So far we have said nothing about how pH is detected and measured.
Acids have a sharp taste, and bases have a bitter taste, but this
method is both inexact and dangerous.
Bases feel slippery because they saponify, or make soap from the
oils of your fingertips, but testing for bases in this way can be
dangerous and is strongly not recommended.
Elaborate and convenient pH meters using glass electrodes provide
the most accurate means of measuring pH. The most common detectors,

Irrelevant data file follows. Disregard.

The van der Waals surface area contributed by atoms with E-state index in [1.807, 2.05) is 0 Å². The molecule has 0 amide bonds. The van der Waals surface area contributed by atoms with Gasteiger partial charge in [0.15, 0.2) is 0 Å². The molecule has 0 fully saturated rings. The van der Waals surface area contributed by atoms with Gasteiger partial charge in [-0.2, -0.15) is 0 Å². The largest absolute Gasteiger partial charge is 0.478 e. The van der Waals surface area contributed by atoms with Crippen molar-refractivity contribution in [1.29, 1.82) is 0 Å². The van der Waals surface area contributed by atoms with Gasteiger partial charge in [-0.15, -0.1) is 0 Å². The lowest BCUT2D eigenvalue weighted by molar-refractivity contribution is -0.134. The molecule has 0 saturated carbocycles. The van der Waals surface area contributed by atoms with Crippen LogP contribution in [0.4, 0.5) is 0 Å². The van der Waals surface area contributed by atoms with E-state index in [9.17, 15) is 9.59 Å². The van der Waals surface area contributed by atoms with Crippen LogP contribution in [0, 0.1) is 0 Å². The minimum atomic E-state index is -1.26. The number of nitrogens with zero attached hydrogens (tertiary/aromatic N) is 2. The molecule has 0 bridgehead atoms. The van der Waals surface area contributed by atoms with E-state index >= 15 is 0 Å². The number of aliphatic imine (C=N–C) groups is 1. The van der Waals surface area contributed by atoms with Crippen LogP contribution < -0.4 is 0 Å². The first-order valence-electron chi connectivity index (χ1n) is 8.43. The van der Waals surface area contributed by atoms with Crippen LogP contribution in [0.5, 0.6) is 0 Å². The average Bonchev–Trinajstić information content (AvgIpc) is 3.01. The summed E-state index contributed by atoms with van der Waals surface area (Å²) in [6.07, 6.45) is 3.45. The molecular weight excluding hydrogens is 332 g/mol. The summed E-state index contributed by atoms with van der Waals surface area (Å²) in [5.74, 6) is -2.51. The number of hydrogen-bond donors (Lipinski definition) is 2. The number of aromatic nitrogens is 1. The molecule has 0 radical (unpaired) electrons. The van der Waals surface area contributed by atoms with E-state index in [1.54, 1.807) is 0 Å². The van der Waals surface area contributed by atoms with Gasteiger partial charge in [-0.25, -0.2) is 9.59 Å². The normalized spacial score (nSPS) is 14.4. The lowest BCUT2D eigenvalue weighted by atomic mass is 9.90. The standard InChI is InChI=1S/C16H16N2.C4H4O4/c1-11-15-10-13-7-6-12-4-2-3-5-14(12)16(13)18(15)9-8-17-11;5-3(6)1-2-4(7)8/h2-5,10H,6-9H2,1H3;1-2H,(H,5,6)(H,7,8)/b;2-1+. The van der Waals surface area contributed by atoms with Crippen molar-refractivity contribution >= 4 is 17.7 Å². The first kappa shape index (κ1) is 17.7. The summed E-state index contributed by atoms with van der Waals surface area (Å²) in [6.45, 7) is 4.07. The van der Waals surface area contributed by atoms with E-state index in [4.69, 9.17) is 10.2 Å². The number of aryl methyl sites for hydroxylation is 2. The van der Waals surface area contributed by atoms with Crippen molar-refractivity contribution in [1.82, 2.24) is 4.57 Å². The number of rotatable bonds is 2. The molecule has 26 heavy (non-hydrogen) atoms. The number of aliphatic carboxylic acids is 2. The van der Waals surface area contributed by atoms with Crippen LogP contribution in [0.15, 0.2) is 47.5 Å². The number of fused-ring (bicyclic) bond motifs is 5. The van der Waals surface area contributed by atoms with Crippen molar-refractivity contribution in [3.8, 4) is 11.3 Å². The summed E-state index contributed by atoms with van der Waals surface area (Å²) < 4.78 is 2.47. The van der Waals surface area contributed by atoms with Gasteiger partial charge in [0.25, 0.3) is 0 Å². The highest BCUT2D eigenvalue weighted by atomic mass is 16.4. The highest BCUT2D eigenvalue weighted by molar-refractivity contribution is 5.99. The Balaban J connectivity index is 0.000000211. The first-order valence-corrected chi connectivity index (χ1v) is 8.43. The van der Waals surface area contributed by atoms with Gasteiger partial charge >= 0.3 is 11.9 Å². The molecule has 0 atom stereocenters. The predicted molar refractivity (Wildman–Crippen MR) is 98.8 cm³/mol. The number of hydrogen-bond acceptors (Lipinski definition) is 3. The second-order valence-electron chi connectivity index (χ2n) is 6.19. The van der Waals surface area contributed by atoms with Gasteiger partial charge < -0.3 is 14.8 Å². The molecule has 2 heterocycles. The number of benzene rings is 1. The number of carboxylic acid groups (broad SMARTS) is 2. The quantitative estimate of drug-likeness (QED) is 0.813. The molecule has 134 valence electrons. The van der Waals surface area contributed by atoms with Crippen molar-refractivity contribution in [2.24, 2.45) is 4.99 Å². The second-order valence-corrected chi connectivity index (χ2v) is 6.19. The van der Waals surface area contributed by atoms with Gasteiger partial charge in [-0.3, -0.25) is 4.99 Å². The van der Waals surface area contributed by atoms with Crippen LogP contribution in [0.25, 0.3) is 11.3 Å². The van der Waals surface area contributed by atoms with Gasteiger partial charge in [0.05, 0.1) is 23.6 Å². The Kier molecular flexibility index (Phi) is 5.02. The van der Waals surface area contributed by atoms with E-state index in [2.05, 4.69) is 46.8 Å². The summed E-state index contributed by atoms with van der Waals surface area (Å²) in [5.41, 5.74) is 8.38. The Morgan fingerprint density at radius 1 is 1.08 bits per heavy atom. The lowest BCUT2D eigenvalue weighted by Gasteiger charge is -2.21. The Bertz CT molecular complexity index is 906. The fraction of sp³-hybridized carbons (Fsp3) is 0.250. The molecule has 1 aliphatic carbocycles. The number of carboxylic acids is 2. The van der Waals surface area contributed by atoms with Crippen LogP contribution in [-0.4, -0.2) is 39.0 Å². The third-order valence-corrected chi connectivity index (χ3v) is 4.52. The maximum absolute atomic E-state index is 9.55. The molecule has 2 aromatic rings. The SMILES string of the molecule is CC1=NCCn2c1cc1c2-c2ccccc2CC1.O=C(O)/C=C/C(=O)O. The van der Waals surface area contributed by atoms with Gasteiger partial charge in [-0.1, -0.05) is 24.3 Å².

however, are the color changes of acid-base indicators.
Methyl orange is red in acid
and yellow in base. The color tint shows the different extent of
delocalization of electrons in the two pH forms of methyl orange.
The extent of delocalization affects the wavelengths of light absorbed
and the color produced, as described in Chapter 9.